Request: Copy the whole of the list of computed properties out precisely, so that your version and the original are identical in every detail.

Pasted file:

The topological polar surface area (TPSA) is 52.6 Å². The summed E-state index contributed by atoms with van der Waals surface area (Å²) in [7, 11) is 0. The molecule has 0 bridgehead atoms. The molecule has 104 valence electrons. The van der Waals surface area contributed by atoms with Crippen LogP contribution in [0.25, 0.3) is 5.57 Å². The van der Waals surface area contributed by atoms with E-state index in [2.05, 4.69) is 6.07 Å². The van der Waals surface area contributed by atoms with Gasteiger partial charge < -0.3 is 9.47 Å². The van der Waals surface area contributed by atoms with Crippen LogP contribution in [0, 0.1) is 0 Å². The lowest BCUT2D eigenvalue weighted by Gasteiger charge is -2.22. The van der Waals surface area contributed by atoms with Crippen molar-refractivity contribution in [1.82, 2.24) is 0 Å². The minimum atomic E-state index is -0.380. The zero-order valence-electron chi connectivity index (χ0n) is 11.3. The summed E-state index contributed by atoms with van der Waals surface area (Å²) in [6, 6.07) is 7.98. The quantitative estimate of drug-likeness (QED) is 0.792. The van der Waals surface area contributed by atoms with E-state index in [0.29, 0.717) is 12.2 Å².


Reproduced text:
The topological polar surface area (TPSA) is 52.6 Å². The summed E-state index contributed by atoms with van der Waals surface area (Å²) in [7, 11) is 0. The molecule has 0 bridgehead atoms. The molecule has 104 valence electrons. The van der Waals surface area contributed by atoms with Crippen LogP contribution in [0.25, 0.3) is 5.57 Å². The van der Waals surface area contributed by atoms with E-state index in [2.05, 4.69) is 6.07 Å². The van der Waals surface area contributed by atoms with Gasteiger partial charge < -0.3 is 9.47 Å². The van der Waals surface area contributed by atoms with Crippen LogP contribution in [0, 0.1) is 0 Å². The lowest BCUT2D eigenvalue weighted by Gasteiger charge is -2.22. The van der Waals surface area contributed by atoms with Crippen molar-refractivity contribution in [1.82, 2.24) is 0 Å². The minimum atomic E-state index is -0.380. The zero-order valence-electron chi connectivity index (χ0n) is 11.3. The summed E-state index contributed by atoms with van der Waals surface area (Å²) in [6, 6.07) is 7.98. The quantitative estimate of drug-likeness (QED) is 0.792. The van der Waals surface area contributed by atoms with E-state index in [0.29, 0.717) is 12.2 Å².